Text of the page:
Founded in 1877 to provide students with a practical education about ancien instruments, the Conservatory museum, currently referred to as the Musical Instrument Museum (MIM) of Brussels displays over 8,000 ancient instruments acquired by the celebrated musicologist François-Joseph Fétis, rare pieces from the initial collection, from the various funds or from new acquisitions.[1][2] Since 2000, the museum, one of the most important ones of its kind, is located in the prestigious Art Nouveau building conceived in 1899 by the architect Paul Saintenoy for the former Old England department store.[3]


Initially created with a pedagogic aim, the Conservatory library hosts about 250,000 [citation needed] references, representing a scientific instrument of international resonance.

Library of the Royal Conservatory of Brussels, c. 1960

It primarily consists of works about music (including more than 1200 musical or musicological periodicals), as well as of autograph, printed or digitized (scanned) scores. There is also an important collection of more than 8.000 libretti of Italian, French or German operas from the XVIIe and XVIIIe s., lute and guitar tablatures, several thousands of handwritten letters of musicians, iconographic documents (over 9.000 pieces), concert programmes and various types of recordings (magnetic tapes, video, 78 and 33 rpm vinyl, CD, etc.).

Next to the core collections, the library possesses several subcollections of historical importance, together forming an extensive patrimony:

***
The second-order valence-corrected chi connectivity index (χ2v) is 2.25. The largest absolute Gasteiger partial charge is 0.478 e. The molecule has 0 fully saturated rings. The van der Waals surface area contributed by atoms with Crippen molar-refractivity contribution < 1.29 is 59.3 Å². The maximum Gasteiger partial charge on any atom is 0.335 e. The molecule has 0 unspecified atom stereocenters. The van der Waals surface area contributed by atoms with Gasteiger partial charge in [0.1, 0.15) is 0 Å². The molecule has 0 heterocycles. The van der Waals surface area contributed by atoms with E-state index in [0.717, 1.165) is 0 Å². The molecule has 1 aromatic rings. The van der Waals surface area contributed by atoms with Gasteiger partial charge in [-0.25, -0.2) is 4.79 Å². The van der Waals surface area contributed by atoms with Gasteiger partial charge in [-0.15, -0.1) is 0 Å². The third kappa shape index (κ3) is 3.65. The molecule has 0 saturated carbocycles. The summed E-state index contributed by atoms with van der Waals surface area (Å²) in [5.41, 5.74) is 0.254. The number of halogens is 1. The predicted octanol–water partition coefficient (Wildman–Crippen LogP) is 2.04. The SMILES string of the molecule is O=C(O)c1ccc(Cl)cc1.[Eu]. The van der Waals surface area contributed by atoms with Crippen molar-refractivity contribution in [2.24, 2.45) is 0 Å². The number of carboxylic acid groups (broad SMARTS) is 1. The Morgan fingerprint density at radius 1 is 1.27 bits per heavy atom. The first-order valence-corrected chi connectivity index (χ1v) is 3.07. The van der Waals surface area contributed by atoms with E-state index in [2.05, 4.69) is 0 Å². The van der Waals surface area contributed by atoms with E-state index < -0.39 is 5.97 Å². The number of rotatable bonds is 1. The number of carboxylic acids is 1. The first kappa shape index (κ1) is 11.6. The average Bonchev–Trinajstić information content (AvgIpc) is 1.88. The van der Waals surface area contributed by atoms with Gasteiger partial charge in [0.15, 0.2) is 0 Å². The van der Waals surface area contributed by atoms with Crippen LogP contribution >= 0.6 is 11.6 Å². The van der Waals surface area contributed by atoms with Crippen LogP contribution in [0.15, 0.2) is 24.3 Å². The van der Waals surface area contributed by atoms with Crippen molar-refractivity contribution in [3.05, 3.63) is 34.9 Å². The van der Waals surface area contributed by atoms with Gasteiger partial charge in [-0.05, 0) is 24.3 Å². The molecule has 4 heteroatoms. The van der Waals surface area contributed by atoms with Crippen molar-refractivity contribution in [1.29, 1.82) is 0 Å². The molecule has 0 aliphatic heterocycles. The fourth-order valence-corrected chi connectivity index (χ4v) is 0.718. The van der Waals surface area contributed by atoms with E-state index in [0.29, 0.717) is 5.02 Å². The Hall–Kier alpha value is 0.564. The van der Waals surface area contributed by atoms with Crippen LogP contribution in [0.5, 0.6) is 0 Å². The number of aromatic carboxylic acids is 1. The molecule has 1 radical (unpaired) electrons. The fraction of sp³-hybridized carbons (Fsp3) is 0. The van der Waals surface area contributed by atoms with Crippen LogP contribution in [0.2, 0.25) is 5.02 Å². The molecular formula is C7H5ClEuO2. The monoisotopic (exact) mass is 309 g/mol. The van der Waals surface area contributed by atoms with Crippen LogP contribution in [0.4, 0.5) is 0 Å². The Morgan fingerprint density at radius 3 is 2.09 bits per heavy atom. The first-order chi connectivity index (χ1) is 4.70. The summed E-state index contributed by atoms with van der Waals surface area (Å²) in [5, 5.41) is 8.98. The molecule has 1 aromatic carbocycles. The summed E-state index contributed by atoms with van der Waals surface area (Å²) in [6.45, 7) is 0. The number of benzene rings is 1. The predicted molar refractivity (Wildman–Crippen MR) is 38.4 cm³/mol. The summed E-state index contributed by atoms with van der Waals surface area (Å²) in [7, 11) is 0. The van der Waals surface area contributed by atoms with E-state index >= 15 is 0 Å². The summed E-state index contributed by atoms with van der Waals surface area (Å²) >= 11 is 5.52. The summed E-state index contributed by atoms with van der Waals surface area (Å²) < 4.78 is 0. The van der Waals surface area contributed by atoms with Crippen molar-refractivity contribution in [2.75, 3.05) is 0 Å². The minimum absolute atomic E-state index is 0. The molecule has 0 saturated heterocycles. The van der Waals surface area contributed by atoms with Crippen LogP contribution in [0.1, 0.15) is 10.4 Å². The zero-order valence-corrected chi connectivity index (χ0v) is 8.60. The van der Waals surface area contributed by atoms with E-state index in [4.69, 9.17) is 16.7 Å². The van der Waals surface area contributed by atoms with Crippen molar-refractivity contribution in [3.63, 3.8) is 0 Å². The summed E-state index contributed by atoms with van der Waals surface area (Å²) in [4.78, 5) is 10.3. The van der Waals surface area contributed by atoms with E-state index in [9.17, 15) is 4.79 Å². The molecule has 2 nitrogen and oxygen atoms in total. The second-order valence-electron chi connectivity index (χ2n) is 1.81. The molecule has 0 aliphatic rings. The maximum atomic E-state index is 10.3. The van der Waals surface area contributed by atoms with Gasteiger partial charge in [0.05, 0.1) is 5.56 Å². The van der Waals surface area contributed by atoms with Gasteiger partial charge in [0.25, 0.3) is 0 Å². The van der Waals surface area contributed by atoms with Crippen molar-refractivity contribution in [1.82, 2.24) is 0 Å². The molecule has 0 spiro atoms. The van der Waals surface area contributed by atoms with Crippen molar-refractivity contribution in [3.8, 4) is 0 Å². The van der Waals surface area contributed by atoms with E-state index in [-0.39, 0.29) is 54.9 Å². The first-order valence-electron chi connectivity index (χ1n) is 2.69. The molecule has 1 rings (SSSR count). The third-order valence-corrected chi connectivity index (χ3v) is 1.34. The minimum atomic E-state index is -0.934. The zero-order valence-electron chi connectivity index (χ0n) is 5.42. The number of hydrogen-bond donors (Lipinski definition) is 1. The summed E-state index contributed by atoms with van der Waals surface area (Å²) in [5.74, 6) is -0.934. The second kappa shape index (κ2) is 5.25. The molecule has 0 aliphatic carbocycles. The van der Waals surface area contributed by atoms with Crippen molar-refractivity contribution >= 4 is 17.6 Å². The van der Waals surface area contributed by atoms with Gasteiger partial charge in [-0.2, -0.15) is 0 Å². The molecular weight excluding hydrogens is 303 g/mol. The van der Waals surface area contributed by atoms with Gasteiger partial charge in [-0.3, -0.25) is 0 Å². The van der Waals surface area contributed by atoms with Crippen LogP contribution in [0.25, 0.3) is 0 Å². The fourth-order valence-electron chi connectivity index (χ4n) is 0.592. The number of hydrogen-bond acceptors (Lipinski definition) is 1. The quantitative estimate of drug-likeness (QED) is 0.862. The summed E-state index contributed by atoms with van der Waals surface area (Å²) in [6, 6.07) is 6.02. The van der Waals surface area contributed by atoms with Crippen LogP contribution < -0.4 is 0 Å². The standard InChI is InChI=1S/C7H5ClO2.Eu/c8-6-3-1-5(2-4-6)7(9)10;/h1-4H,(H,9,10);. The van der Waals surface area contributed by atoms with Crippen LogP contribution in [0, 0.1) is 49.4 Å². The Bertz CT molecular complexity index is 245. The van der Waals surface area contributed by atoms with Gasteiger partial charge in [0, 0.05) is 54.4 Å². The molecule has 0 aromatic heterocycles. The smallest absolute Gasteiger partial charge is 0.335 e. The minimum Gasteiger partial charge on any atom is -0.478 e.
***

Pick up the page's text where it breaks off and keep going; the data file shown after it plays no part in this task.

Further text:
The library is open to the general public. In 2015, the library acquired the score collection of CeBeDeM (Belgian Centre for Music Documentation). In doing so it also took over the latter's objectives in promoting Belgian contemporary music worldwide.[4]

Personalities linked to the Royal Conservatory of Brussels[edit]


François-Joseph Fétis, first director of the Royal Conservatory of Brussels

Directors of the Conservatoire Royal de Bruxelles[edit]

Directors of the Koninklijk Conservatorium Brussel[edit]

  • 1966–1994: Kamiel D'Hooghe (in Dutch)
  • 1994–2004: Arie Van Lysebeth (in Dutch)
  • 2004–2008: Rafael D'haene
  • 2008–2017: Peter Swinnen
  • 2017–2021: Kathleen Coessens
  • 2021–present: Jan D'haene

Notable faculty[edit]

Notable alumni[edit]



  1. ^ Damscrhroder 1990, p. 85.
  2. ^ State 2015, p. 166.
  3. ^ "Old England – Inventaire du patrimoine architectural". (in French). Retrieved 24 November 2022.
  4. ^ "CeBeDeM collection". Conservatoire royal de Bruxelles. Retrieved 15 February 2024.
  5. ^ Henri, Vanhulst (2008). "Fétis directeur du Conservatoire royal de Bruxelles". Revue Belge de Musicologie (in French). 62: 127–133.
  6. ^ Henri, Vanhulst (2011). "Gevaert directeur du Conservatoire royal de Bruxelles". Revue Belge de Musicologie (in French). 65: 9–19.
  7. ^ J.M. Thomson (20 January 2001). "Jennings, Anthony". Grove Music Online (8th ed.). Oxford University Press. doi:10.1093/gmo/9781561592630.article.42592. ISBN 978-1-56159-263-0.


External links[edit]

50°50′20″N 4°21′21″E / 50.8390°N 4.3558°E / 50.8390; 4.3558